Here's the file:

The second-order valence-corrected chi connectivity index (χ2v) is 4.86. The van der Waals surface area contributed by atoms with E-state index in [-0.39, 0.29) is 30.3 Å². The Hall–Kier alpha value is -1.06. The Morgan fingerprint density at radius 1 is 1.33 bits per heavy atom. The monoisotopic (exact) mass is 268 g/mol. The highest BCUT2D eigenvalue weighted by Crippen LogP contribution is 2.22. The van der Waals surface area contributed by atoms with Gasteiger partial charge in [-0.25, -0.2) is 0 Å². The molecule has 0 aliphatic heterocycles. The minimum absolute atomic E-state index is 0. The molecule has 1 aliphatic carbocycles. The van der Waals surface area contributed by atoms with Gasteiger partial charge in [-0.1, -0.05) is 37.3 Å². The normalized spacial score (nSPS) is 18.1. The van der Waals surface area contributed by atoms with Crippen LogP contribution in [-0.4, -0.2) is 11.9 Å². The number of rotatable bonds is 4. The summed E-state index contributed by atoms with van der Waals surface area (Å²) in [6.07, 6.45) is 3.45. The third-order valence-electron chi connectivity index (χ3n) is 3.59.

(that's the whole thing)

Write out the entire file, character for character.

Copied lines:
The second-order valence-corrected chi connectivity index (χ2v) is 4.86. The van der Waals surface area contributed by atoms with E-state index in [-0.39, 0.29) is 30.3 Å². The Hall–Kier alpha value is -1.06. The Morgan fingerprint density at radius 1 is 1.33 bits per heavy atom. The monoisotopic (exact) mass is 268 g/mol. The highest BCUT2D eigenvalue weighted by Crippen LogP contribution is 2.22. The van der Waals surface area contributed by atoms with Gasteiger partial charge in [-0.25, -0.2) is 0 Å². The molecule has 0 aliphatic heterocycles. The minimum absolute atomic E-state index is 0. The molecule has 1 aliphatic carbocycles. The van der Waals surface area contributed by atoms with Gasteiger partial charge in [-0.1, -0.05) is 37.3 Å². The normalized spacial score (nSPS) is 18.1. The van der Waals surface area contributed by atoms with Crippen LogP contribution in [-0.4, -0.2) is 11.9 Å². The number of rotatable bonds is 4. The summed E-state index contributed by atoms with van der Waals surface area (Å²) in [6.07, 6.45) is 3.45. The third-order valence-electron chi connectivity index (χ3n) is 3.59.